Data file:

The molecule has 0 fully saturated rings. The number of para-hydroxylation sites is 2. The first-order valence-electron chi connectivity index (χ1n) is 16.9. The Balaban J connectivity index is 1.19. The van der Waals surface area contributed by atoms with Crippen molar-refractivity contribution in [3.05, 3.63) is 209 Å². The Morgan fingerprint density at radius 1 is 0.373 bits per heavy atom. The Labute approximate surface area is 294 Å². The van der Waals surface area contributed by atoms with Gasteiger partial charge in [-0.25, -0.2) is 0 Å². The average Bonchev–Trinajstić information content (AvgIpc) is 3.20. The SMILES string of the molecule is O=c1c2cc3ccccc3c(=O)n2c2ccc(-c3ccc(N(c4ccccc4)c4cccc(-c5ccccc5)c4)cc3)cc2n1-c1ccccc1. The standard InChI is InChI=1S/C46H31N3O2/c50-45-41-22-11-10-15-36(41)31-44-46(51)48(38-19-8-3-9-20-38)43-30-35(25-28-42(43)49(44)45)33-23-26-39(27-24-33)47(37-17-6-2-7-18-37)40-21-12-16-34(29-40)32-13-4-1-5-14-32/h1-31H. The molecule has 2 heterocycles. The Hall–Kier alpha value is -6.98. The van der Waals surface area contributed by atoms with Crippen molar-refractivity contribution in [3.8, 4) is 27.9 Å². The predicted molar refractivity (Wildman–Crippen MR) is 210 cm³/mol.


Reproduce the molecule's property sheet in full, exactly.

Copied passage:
The molecule has 0 fully saturated rings. The number of para-hydroxylation sites is 2. The first-order valence-electron chi connectivity index (χ1n) is 16.9. The Balaban J connectivity index is 1.19. The van der Waals surface area contributed by atoms with Crippen molar-refractivity contribution in [3.05, 3.63) is 209 Å². The Morgan fingerprint density at radius 1 is 0.373 bits per heavy atom. The Labute approximate surface area is 294 Å². The van der Waals surface area contributed by atoms with Gasteiger partial charge in [-0.25, -0.2) is 0 Å². The average Bonchev–Trinajstić information content (AvgIpc) is 3.20. The SMILES string of the molecule is O=c1c2cc3ccccc3c(=O)n2c2ccc(-c3ccc(N(c4ccccc4)c4cccc(-c5ccccc5)c4)cc3)cc2n1-c1ccccc1. The standard InChI is InChI=1S/C46H31N3O2/c50-45-41-22-11-10-15-36(41)31-44-46(51)48(38-19-8-3-9-20-38)43-30-35(25-28-42(43)49(44)45)33-23-26-39(27-24-33)47(37-17-6-2-7-18-37)40-21-12-16-34(29-40)32-13-4-1-5-14-32/h1-31H. The molecule has 2 heterocycles. The Hall–Kier alpha value is -6.98. The van der Waals surface area contributed by atoms with Crippen molar-refractivity contribution in [3.8, 4) is 27.9 Å². The predicted molar refractivity (Wildman–Crippen MR) is 210 cm³/mol.